During the early hours of 20 October 1979, three explosions were heard from the railway line in the Mtetengwe TTL. At first light, elements of Guard Force, army engineers and railway security reacted. The line had been blown in three separate places. The engineers assessed the explosives as being TNT but were unable to determine the mechanism used to detonate the device.

On 26 October 1979, a southbound Beitbridge train detonated some sort of explosive device on the line in the Mtetengwe TTL. The train and waggons were unaffected by the detonation and no damage could be found to the tracks, so the line was declared safe four hours later.

On 18 November 1979, a Rhodesian Railways security trolley detonated an explosive device on the railway line in the vicinity of Lesanth Siding. The trolley derailed without injuring any of the occupants.”

The modus operandi of the deployed companies was as follows :

·       Patrols along the railway line to detect explosive devices planted on the tracks or damage to the tracks , communication wire or other railway installations.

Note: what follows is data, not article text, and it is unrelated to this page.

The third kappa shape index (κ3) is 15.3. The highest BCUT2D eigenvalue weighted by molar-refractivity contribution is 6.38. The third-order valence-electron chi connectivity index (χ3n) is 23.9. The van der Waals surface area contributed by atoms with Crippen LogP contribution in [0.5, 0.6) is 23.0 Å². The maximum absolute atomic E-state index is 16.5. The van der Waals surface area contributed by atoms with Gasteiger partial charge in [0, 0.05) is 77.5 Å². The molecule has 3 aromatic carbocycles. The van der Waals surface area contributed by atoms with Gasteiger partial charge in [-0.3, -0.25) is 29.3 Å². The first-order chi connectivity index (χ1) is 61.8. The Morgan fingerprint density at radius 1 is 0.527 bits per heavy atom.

·       OPs were the terrain was suitable for it in order to detect any enemy movement or activities along certain stretches of the line.

·       Protection of bridges. There were bunkers on each side of the bridge. Night-ambushes and local patrols supplemented these tasks. Important bridges [ E.g. Ingezi ] had a second set of bridge-building material placed on one side of the bridge in case the bridge would be blown-up or damaged.

·       Night-Ambushes in places suitable for enemy activities and where incidents took place before.

·       Escort duties for Armoured Trolley’s [ E.g. Kudu on rail ] . These Armoured Trolley’s were running about 4 minutes ahead of all trains. Their function was to detonate any  explosive device planted on the tracks . Engineers worked out that for the enemy to plant an explosive device it needed about  5 minutes  To replace a blown-up trolley was relative cheap in comparison to a locomotive, which were in short supply in the country. The explosive devices consisted of a bag of ammonium nitrate fertilizer boosted with two slabs of 250 gramm TNT and were electrically detonated. The drivers of these trolleys were special trained NRR security personnel and GF provided the escorts. A nerve wrecking task.

·       Providing soldiers to man the “ Nanny Wagons “. These socalled  Nanny Wagons were special protected [ sandbags ] railway coaches which had firing slits for a number of machine-guns on each side of the coach. These wagons formed part of the protection measures of goods trains and were used in an anti-ambush role. The origin of the name goes back to the time when coloured RDR soldiers were manning them [ that’s all I want to say in this regard ].

·       Manning  K-Wagons . K-Wagons were open platform wagons with a 20 mm machine cannon mounted on it. They formed part of the protection of goods trains and were used in an anti-ambush role.